11/3 – Screening: World of Alarmel Valli
11/3 – Talk: An Indian Way of Seeing
11/4 – Target First Free Sunday Featuring Calligrapher Kong Pak-yu
11/20 and beyond – Holiday Art Activity for Families

Photos from Asian Art Museum’s “In the Moment: Japanese Art from the Larry Ellison Collection” – Opens June 2013

Thursday, September 20th, 2012

Here’s the big news from Kenneth Baker yesterday.

More deets:

“Called “In the Moment: Japanese Art from the Larry Ellison Collection,” the exhibit will include works by noted artists of the Momoyama (1573—1615) and Edo (1615—1868) periods along a 13th—14th century wooden sculpture of Shotoku Taishi; six-panel folding screens dating to the 17th century by Kano Sansetsu; and 18th century paintings by acclaimed masters Maruyama Okyo and Ito Jakuchu.”

This should be an excellent show.

All photos courtesy of the Asian Art Museum:

Shotoku Taishi as an Infant, Unknown, Kamakura period (1249-1335). Wood with polychromy. Larry Ellison Collection

Tigers (detail), 1779. By Maruyama Okyo (Japanese, 1733-1795). One of a pair of hanging scrolls; ink and light colors on paper. Larry Ellison Collection.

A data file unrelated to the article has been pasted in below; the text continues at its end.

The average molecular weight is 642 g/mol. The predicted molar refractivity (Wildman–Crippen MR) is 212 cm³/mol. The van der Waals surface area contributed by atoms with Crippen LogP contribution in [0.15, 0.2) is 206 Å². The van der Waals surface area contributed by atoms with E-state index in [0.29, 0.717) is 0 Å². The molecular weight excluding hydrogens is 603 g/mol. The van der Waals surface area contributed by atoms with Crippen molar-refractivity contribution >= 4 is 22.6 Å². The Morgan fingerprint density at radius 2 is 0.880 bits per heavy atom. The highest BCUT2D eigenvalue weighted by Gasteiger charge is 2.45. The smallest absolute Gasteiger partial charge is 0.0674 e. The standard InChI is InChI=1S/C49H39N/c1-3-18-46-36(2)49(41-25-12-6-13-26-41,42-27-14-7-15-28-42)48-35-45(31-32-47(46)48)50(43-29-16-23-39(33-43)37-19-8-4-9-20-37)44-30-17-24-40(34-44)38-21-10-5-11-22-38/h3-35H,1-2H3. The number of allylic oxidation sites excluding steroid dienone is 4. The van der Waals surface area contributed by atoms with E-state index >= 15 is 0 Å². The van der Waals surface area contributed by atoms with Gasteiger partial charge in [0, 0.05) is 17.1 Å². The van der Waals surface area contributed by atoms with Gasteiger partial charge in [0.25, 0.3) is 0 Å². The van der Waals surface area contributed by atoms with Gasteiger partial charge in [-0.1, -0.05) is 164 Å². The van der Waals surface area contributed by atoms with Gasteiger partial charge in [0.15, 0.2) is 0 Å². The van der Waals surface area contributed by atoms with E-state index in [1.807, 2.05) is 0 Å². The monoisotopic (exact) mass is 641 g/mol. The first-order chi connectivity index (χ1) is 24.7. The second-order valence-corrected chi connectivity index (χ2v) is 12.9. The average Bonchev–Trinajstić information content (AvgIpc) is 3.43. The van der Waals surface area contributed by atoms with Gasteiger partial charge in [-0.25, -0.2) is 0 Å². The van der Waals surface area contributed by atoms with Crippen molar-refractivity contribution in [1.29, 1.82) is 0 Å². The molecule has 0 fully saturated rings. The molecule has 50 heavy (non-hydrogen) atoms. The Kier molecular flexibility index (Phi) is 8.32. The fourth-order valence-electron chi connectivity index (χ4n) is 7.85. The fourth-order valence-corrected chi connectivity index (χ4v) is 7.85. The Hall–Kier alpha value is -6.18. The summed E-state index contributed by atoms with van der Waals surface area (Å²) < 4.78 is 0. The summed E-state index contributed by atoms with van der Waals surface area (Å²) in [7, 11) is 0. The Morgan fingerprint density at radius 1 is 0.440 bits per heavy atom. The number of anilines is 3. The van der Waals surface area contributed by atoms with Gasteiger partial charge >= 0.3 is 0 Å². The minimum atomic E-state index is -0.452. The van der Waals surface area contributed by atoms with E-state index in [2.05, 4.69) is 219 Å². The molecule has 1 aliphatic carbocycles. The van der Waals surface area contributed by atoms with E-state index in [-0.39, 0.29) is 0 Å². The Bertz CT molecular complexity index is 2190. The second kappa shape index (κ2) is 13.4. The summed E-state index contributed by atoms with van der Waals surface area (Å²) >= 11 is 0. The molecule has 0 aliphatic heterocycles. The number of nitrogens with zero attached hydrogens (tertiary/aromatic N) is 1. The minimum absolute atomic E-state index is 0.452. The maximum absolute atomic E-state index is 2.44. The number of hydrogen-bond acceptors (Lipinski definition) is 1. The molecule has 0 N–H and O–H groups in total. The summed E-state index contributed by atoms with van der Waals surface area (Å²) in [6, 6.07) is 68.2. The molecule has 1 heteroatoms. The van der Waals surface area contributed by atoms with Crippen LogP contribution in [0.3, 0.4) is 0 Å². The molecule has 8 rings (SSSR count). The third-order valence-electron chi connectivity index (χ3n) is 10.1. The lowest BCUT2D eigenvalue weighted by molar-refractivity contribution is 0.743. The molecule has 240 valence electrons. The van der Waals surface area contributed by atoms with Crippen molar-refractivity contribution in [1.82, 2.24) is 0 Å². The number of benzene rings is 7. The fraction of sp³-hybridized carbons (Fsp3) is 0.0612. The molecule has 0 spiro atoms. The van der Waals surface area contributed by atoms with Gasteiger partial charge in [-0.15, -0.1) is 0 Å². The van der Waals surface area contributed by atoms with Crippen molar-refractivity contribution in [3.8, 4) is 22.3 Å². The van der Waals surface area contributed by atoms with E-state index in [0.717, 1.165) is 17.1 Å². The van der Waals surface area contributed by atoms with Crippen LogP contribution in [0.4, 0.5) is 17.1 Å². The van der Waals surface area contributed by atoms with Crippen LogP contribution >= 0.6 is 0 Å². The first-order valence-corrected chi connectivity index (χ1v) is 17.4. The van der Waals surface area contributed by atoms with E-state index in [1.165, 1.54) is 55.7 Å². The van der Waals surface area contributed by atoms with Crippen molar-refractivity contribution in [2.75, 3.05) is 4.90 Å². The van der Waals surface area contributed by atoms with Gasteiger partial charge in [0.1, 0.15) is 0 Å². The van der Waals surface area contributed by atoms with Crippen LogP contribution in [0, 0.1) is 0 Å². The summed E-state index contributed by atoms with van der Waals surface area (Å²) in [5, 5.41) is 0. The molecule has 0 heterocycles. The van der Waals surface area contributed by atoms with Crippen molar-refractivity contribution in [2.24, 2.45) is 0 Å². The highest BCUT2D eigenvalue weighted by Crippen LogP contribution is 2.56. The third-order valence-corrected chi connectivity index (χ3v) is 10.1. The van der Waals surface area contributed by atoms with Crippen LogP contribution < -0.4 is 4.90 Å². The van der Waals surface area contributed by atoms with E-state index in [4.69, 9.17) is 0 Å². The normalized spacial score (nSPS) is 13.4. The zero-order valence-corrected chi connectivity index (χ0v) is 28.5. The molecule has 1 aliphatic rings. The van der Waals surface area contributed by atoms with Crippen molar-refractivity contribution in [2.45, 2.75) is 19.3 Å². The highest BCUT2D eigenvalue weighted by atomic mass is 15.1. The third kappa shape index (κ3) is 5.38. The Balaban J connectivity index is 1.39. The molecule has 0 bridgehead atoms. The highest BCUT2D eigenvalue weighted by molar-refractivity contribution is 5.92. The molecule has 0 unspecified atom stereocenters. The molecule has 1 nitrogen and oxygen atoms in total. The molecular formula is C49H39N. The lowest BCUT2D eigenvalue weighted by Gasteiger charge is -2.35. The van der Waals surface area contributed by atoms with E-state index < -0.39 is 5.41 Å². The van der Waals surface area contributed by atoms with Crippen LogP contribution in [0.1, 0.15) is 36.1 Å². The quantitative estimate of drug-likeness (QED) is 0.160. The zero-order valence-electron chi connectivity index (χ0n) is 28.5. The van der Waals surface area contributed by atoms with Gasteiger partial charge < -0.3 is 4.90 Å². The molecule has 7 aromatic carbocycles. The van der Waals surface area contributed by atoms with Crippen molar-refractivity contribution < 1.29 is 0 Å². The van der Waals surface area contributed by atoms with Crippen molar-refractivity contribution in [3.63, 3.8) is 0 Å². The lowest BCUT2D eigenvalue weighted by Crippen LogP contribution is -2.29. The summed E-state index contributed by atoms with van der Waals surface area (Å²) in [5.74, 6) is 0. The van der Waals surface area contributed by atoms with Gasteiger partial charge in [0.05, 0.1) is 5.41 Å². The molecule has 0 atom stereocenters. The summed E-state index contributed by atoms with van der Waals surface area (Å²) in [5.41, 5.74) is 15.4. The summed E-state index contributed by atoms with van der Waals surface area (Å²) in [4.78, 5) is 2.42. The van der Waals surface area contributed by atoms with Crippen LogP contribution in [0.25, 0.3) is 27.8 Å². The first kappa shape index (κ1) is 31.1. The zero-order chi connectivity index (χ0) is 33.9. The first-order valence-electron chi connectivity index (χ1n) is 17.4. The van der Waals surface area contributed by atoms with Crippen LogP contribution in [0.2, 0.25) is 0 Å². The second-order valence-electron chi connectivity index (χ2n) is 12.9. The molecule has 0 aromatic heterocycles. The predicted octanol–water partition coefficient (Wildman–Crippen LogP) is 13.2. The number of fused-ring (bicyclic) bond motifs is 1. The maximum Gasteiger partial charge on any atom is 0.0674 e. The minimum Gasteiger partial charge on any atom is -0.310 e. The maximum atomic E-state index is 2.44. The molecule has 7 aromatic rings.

Auspicious Pine, Bamboo, Plum, Crane and Turtles, Edo period (1615-1868),ca. 1630-1650. By Kano Sansetsu (Japanese, 1590-1651,By Sansetsu, Kano 1590-1651. One of a pair of six panel folding screens. Ink and colors on gold. Larry Ellison Collection

Oh, and don’t forget about Korean Culture Day this Sunday, September 23, 2012. It’s free!

“IN THE MOMENT: JAPANESE ART FROM THE LARRY ELLISON COLLECTION
Asian Art Museum debuts Ellison’s Japanese art collection, coinciding with 2013 America’s Cup

SAN FRANCISCO, September 20, 2012—Next summer, as the America’s Cup Challenger Series takes to San Francisco Bay, the Asian Art Museum will feature an exhibition of Japanese art from the rarely seen collection of Larry Ellison, Oracle CEO and owner of ORACLE TEAM USA, defender of the 2013 America’s Cup.